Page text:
Siem Reap Province
VILLAGERS in Kork Chak commune plan to submit a petition requesting Prime Minister Hun Sen’s intervention after officials from the Apsara Authority tore down a house officials said had been built in a “protected area”, in part of what they call a broader effort to crack down on illegal construction.
Lim Enghav, a 36-year-old Military Police officer and owner of the dismantled house, said the petition contained nearly 200 thumb prints and would be sent to the premier’s cabinet today. He said he hoped Hun Sen would protect villagers’ rights to build new homes, as well as additions to existing ones. He had just finished his 20-square-metre corrugated tin home – which was torn down on Sunday by around 30 people – last Friday. “It is like robbery,” he said.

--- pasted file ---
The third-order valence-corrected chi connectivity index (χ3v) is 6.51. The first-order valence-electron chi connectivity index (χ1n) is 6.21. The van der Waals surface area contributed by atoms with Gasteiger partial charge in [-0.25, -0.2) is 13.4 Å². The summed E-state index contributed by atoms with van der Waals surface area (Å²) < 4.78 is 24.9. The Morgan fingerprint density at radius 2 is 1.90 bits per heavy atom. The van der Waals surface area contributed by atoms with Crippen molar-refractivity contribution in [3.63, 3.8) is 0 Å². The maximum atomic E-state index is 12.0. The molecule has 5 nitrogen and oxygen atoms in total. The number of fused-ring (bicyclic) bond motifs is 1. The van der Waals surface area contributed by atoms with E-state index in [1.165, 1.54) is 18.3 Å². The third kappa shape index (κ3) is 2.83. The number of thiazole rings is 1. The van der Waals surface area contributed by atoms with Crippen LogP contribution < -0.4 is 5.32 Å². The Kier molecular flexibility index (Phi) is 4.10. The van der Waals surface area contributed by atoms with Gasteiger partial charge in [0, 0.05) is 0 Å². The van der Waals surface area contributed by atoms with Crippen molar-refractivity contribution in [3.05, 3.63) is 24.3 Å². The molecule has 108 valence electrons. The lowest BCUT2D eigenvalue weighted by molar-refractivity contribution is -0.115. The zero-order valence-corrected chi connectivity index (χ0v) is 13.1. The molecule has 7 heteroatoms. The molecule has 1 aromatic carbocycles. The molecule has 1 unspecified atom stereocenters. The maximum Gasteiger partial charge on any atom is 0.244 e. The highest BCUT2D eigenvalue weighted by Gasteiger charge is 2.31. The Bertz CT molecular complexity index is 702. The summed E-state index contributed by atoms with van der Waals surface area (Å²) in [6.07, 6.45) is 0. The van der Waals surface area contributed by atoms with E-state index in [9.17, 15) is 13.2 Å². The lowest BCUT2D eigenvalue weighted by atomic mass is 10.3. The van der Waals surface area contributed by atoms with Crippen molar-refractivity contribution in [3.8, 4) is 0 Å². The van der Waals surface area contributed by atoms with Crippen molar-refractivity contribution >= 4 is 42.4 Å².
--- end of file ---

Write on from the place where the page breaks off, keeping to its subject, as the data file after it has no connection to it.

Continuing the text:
Bun Narith, director general of the Apsara Authority, which manages the Angkor temple complex, said the homes were located in a protected area, and that the organisation had already instructed them not to build new homes or additions.
“In general, we are doing this only for illegal houses,” he said. “And before we tear down homes, we ask the villagers to move their illegal constructions. If they do not listen, then this is the last stage.”
Kork Chak commune chief Seng Suth confirmed Apsara had ramped up enforcement, but several Veal village residents said the regulations were too restrictive. Tom Voeun, 57, said: “I thumb-printed this petition to support the right for people to build small houses to live in. If they do not allow people to construct homes, where will people sleep?”